Preparing for a Meeting
How to prepare for meetings :
If there is one activity that unites professionals from different occupations
all over the world, it is meetings. Executives, managers, or software developers
-- they all spend a large part of their working hours closeted in conference
rooms discussing issues, significant and insignificant.
Time and venue :
The initiator of the meeting must take up the task of sending out meeting
requests to all parties who are required to attend, specifying the date, time
and venue. If the meeting is a teleconference or a videoconference with
participants from multiple locations, it is essential that the meeting request
contain the date and time of the various time zones.
It is also up to the initiator to arrange for any materials such as a
projector, computer, slides, handouts, or even just a whiteboard and markers. A
manager at a telecommunications firm narrates how a meeting he was invited to
was delayed by 45 minutes because the computer and projectors were not set up,
leading to senior managers walking out and requesting a reschedule.
Once the time and venue of the meeting is fixed, it is vital that the
initiator of the meeting decide the points on the agenda. Each of these points
must be covered in detail and decisions taken on them before the meeting wraps
Minutes of the meeting :
In the duration of the meeting, several points and ideas will be thrown up
which, if not documented, will evaporate into thin air well before the end. It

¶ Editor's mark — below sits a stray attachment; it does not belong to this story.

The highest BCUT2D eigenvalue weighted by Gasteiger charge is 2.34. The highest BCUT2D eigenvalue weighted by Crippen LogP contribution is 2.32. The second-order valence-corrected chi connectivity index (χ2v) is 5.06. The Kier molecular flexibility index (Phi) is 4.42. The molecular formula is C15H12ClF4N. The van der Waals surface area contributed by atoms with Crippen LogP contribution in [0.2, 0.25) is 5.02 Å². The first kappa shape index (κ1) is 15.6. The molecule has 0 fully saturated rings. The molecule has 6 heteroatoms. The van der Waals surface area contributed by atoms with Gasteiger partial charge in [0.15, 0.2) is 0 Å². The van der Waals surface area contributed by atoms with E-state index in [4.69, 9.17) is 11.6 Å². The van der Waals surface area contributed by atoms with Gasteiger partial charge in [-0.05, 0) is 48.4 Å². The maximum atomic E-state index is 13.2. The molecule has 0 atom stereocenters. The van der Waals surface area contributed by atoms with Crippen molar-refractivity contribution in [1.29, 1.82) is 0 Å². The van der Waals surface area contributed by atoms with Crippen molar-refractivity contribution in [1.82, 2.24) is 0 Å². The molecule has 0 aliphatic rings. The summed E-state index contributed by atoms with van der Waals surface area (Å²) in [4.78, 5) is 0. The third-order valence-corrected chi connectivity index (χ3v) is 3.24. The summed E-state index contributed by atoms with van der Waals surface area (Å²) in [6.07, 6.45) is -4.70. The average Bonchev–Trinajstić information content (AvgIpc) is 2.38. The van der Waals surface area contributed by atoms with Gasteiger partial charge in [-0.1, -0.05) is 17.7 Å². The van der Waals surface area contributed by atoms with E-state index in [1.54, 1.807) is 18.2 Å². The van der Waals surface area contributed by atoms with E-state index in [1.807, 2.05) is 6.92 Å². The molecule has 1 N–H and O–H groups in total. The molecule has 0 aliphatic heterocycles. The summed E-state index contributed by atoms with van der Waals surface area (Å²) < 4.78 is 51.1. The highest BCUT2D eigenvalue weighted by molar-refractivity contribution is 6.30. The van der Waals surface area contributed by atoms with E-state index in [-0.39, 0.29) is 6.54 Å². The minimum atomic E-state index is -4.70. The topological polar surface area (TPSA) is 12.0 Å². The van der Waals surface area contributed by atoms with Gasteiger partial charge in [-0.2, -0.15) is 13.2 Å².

will be impossible for anyone to retain all the discussed points in memory.
Therefore, it is best for the initiator or the meeting-in-charge to appoint one
person to jot down notes during the meeting. It is better still if two or three
people take notes just in case one misses out something important.
The focus on agenda :
Often, despite maintaining an agenda and adhering strictly to time and
schedule on a few points, the discussion deteriorates into heated debates. At
this point, it is the prerogative of the meeting-in-charge or the initiator to
ensure an objective discussion. Also, if a member starts rambling for hours
without any end in sight, he must be brought back on track. It should be made
clear that although brainstorming is acceptable, digression into irrelevant
territory is entirely unwelcome.
When all points on the agenda have been discussed to the satisfaction of all
parties, the person writing the minutes or even the initiator can wrap up by
briefly reading out the salient points of all that has been discussed, including
action to be taken once people return to their work. The minutes of the meeting
is a good starting point to follow up with team members in the following days if
necessary action has been taken, as discussed.
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